Thing is there are so many options of course classic cars will get watered down, but they are a staple and proven blue chip, AND they aren't making any more of them. 🙂
1969 garnet red Z/28 46k mile unrestored X77
-Looking for 3192477 (front) spiral shocks 3192851 (rear)
-Looking for an original LOF soft ray windshield
-Looking for original Delco side post negative battery cable part # 6297651AV

crossboss

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Re: This hobby is dying
« Reply #19 on: June 13, 2022, 05:54:59 AM »
Went to my local Cars & Coffee this Sunday. Majority of the cars were from the 60s, and a couple from the 50s and 80s. Sadly, all the owners are quite old. That said, this crowd is known for that. On the flip side, the Friday night 'Cruise Nights' are usually a mixed bag of younger/old along with the vehicles. Two distinct crowds. Everyone is very nice. One thing that I did observe among most of the cars regardless of make/brand, that they all had the same modifications under the hood: Edelbrock intake, Holley/Edelbrock carb, headers, HEI type of ign, chrome valve covers, etc. It reminds me of the 1980s at the street races. Pretty boring to say the least.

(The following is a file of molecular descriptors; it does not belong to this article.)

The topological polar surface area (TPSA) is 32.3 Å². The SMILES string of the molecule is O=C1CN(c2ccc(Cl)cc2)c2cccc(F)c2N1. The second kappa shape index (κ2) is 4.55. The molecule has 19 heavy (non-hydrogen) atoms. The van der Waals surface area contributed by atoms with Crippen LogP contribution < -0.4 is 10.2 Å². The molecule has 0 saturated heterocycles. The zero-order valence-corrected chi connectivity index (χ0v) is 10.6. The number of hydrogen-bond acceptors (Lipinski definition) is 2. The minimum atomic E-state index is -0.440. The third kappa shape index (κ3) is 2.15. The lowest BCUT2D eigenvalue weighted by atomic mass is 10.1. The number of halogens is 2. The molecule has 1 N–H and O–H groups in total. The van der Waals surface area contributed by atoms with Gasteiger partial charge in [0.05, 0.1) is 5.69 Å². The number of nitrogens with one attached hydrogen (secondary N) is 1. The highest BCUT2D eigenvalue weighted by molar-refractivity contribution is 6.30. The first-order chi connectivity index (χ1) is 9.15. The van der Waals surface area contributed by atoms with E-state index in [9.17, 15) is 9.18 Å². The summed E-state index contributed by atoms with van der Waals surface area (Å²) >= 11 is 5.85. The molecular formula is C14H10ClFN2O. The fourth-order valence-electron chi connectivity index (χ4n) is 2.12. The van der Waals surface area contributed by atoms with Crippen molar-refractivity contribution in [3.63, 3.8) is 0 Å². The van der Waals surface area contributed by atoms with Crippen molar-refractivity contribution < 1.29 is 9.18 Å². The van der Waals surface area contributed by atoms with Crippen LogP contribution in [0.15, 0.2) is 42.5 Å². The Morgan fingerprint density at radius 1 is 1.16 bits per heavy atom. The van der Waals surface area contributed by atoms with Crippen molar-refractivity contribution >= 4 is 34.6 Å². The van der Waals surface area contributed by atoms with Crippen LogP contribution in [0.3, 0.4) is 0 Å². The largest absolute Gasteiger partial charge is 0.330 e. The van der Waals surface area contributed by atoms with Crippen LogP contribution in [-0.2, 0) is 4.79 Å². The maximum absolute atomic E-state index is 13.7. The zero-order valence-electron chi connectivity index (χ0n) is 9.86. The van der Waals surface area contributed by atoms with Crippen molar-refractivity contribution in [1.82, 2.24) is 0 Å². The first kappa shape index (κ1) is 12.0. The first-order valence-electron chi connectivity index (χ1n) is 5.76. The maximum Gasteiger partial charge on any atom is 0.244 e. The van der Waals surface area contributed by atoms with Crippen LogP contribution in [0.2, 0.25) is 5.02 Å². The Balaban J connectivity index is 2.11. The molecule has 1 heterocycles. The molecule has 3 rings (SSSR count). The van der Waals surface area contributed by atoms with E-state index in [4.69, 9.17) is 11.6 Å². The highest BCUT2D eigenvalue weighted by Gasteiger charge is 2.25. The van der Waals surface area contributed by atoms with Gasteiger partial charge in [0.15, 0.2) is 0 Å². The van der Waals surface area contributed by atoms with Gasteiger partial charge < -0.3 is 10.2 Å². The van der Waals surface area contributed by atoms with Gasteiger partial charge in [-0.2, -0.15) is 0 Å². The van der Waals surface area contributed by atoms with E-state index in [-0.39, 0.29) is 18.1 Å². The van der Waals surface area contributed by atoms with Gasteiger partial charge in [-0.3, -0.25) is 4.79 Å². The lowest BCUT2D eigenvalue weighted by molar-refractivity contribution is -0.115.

Just another T/A fanatic. A new project in the works.

camaronut

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Re: This hobby is dying
« Reply #20 on: June 14, 2022, 04:37:01 PM »
Like everything - its all coming sooner or later. 

I remember years ago (1993 maybe), a friend was selling his beautifully restored 1935 Chevy Master Coupe - this thing should have been in a museum, it won almost every award you could get.  He was selling it to help fund his daughters education...
He told me he was only getting offers way below its valued estimates from Hagerty, etc......I really felt bad for the guy....
But - the crowd for those kind of cars were "getting older" and thinner....no one came even close to what it was worth.